GUANO project sends up balloons for near-space atmosphere experiments
Doug Forbes and Darlene English prepare the GUANO cosmic ray detector for launch.
By Pamela Gill
The Grenfell Upper-Atmosphere and Near-space Observatory (GUANO) is a project which sends high altitude balloons about 30-35 kilometres into the stratosphere as a platform for conducting experiments in a near-space environment.
“The primary aim of the project is to involve students in the planning, construction, and flying of experiments to study the nature of high-energy cosmic rays,” said Doug Forbes, a Grenfell physics prof who is heading up the project. Dr. Forbes is joined by Darlene English of Grenfell’s Division of Science in conducting the experiments. “The outcomes of the project will be that students gain direct experience with how modern collaborative research is done, and will be exposed to concepts of astrophysics and particle physics, as they attempt to answer some of the most fundamental questions about the world we live in.”
He explained that Earth is constantly pelted by cosmic rays. Described as ‘a thin rain of charged particles,’ cosmic rays range from low-energy particles originating in the sun to extremely high energy particles that originate outside our own Milky Way galaxy in stellar explosions known as supernovae.
“Some of these particles can have far higher energies than we can ever hope to duplicate in accelerators on Earth, and their study may shed light on the fundamental structure of matter, and on the structure and origin of the universe,” said Dr. Forbes.
When a cosmic ray enters Earth’s atmosphere, it eventually collides with atoms in the stratosphere. This collision begins a chain reaction in which the broken bits of the atom move on to break apart other atoms, and so on. The result is a shower of secondary particles. Most of these particles have low energy and they decay or are absorbed in the air before they reach the surface. The only particles that arrive at the ground are either very energetic or relatively stable. One such particle is the muon, which is a high-energy, heavier version of the electron.
“At sea level, about 600 particles from cosmic ray air showers bombard your body every minute,” said Dr. Forbes.
The extraterrestrial nature of cosmic rays was first discovered by Victor Hess, who, starting in 1911, made a series of balloon flights and noticed that the intensity of ionizing radiation at a height of five kilometres was significantly greater than at sea level. This meant the radiation was entering the atmosphere from outer space. The intensity of particles increases with height because the lower atmosphere filters out the lower energy secondary particles. At an altitude of about 25 kilometres the flux begins to decrease as fewer of the unfiltered secondaries and more of the primary particles begin to be detected.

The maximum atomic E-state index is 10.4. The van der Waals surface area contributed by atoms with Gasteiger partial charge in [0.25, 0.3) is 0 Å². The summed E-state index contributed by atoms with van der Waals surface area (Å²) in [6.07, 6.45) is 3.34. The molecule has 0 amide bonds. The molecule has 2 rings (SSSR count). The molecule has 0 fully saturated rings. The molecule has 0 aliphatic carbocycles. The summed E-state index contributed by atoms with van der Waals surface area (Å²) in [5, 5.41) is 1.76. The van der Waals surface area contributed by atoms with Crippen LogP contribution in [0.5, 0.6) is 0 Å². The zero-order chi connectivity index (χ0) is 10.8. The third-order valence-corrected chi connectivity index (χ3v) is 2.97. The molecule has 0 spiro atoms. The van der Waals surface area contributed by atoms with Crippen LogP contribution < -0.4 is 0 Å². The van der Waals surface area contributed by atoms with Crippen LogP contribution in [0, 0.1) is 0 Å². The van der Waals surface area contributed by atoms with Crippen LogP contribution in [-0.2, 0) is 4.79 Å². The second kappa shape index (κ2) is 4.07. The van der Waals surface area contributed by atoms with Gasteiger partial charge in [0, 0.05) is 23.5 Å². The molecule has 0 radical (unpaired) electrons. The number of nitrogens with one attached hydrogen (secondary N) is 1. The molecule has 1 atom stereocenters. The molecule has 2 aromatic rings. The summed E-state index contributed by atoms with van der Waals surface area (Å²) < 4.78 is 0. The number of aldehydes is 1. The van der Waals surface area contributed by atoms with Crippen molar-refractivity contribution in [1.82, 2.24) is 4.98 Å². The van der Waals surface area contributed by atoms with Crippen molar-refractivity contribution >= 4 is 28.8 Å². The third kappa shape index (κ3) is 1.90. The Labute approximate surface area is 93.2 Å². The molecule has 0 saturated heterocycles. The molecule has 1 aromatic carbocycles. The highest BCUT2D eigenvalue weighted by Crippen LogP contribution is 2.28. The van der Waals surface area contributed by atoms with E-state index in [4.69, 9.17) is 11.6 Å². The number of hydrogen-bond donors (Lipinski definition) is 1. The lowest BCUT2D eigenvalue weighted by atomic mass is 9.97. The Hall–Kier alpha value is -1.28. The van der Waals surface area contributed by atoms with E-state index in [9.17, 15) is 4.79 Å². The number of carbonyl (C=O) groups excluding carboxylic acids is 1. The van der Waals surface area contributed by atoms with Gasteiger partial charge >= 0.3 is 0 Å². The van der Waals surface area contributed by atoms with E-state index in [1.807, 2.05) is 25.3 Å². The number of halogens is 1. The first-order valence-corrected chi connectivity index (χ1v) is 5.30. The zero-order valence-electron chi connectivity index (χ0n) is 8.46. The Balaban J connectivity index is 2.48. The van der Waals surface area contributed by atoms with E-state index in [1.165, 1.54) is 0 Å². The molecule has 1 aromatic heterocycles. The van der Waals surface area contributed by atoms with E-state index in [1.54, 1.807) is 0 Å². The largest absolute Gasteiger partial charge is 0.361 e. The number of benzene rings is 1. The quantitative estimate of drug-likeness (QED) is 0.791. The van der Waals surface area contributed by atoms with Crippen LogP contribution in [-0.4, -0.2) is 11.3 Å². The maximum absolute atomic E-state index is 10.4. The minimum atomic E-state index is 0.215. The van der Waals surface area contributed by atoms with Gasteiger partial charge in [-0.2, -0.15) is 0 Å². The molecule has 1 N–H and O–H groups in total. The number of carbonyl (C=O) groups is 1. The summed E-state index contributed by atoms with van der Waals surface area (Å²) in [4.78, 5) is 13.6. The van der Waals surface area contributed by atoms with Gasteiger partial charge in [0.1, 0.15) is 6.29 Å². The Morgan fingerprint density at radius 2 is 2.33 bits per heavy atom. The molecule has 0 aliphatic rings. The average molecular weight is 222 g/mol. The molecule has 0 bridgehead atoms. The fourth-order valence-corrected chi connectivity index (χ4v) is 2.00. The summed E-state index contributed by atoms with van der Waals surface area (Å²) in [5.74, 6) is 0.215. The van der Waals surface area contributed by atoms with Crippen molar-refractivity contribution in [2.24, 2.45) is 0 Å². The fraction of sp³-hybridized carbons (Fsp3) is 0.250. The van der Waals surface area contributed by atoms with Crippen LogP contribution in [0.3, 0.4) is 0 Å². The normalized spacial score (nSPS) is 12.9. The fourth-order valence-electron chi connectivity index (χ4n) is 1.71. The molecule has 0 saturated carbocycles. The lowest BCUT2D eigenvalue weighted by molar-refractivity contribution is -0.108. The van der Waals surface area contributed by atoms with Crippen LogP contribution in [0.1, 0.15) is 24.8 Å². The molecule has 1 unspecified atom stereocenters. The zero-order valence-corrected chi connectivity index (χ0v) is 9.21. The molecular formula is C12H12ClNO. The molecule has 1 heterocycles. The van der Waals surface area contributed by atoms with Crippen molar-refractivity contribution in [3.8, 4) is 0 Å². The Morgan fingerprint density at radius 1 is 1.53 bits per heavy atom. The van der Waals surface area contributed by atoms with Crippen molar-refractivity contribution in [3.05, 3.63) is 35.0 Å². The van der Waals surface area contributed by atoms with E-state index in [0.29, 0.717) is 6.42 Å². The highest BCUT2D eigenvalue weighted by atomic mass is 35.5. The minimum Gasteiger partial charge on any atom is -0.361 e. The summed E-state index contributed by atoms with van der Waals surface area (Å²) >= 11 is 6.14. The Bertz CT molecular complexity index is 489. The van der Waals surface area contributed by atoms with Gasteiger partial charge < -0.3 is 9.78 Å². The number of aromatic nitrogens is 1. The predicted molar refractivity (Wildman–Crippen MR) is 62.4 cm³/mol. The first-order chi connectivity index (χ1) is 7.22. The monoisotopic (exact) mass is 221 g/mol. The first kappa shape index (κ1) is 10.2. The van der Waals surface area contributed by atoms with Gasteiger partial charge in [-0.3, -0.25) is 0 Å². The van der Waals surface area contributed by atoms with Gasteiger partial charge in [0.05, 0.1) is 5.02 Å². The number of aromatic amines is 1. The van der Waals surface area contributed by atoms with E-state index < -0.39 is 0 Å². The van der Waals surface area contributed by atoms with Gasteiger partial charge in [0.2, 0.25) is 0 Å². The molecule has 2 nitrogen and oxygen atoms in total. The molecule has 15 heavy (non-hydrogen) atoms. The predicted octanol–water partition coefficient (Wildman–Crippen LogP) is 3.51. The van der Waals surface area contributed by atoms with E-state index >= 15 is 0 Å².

The GUANO project will send technology known as a Geiger counter into ‘near-space’ to detect individual cosmic rays. Each click of the Geiger counter is the detection of a single atomic nucleus originating from a star – perhaps the sun, or more likely, a distant supernova. The highest energy cosmic rays probably originate in other galaxies.
“The GUANO project is designed to fly inexpensive cosmic ray detectors to high altitudes, where the primary particles may be studied,” said Dr. Forbes. “One example of the kind of phenomenon that will be studied is the variation in the average flux of cosmic rays, which can provide information on solar activity and its effects on Earth’s magnetic field. We are currently in the middle of a minimum in solar activity; by flying GUANO payloads several times per year through to solar maximum in mid-2012, valuable information will be obtained.”
A GUANO flight typically takes about three to four hours to reach its greatest height. After the balloon bursts, the package falls to Earth beneath a parachute.
“There is no provision for recovering the payload after landing, but there is a reward for its safe return, should anyone find it!” he said.
Two successful GUANO flights were launched on June 22 and July 9. The balloon reached heights of 35 kilometres.
“At that height, the temperature was a frosty -35° C,” said Dr. Forbes. “An observer riding on the balloon would have easily seen the curvature of the Earth beneath a black sky.”
As for the future of the project, Dr. Forbes said he hopes to continue flying cosmic ray payloads several times a year over the next few years, at least until the expected solar maximum in 2012.
“We are also hoping to make a GUANO flight the centerpiece of a particle physics/astrophysics camp for Grade 11 students in western Newfoundland, now in the planning stages,” he said, adding that the proposed three-day camp would be titled SNAP: School for Nuclei, Astrophysics, and Particles. “In the very near future, GUANO may offer students a chance to fly a mission to the very edge of space.”
For more information on this project visit www2.swgc.mun.ca/physics/GUANO/index.html.